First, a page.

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Efforts to make beaches safer commendable

March 21, 2013
The Mining Journal

While the heavy snow pack covering the ground doesn't have many area residents thinking of enjoying a day at the beach, Marquette city officials are focused in on just that.

That focus includes two projects the city is undertaking that should make visits to the beach more enjoyable - as well as safer - this summer.

One involves using new equipment to test the water for the presence of E. coli bacteria that should reduce beach closures. The other is a redesign of South Beach to make it less susceptible to E. coli contamination.

The first effort uses a test developed by the U.S. Environmental Protection Agency that reduces the time to determine the quality of a water sample to three hours from 24 hours, which was the time frame under the conventional test used for many years.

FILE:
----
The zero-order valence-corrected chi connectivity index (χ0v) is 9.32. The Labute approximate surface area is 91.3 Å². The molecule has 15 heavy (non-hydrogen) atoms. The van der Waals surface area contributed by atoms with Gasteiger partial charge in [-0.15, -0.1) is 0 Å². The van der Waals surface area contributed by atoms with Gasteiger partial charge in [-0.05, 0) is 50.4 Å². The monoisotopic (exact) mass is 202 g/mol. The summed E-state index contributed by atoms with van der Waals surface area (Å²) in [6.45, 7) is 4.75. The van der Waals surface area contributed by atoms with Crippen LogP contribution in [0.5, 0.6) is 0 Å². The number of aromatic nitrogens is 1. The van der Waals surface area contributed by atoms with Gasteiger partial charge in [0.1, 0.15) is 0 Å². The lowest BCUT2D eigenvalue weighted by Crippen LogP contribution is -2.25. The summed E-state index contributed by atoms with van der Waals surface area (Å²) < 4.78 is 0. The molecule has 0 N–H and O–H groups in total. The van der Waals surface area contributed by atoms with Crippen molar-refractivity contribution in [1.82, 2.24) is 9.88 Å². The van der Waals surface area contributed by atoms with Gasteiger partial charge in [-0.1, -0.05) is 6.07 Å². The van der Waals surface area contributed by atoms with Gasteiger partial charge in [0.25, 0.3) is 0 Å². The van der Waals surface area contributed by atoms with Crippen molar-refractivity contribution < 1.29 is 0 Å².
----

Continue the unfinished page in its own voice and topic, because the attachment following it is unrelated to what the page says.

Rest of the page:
Under an EPA grant program, the city and the Superior Watershed Partnership test the water quality at city beaches twice a week during the swimming season. If the average of three samples from a beach shows more than 300 parts E. coli per 100 ml of water, state regulations dictate the beach must be closed until the levels decrease.

Under the old scenario, the city had to wait at least a day, with the beach closed, to find out if the E Coli level had dropped to an acceptable level to open the beach.

With the faster test, which the city used under a pilot program late last summer, the beach could be reopened the same day, rather than no sooner than 24 hours later.

Last summer, beaches were closed several times for elevated E. coli levels, including South Beach being closed five times.

City officials determined the closures were partially due to the physical aspects of South Beach, including its low-lying nature that holds moisture and its attractiveness to birds. Bird droppings often contain E. coli.

Using grant funds from another EPA program, the city plans to raise the beach by dumping loads of clean sand on it and plant dune grass, which will be aimed at deterring birds from landing on the beach.

With long stretches of pristine Lake Superior beaches, the city should be commended for undertaking these efforts to make a day at the beach more enjoyable and safer for residents and visitors to the area.

 
 

 

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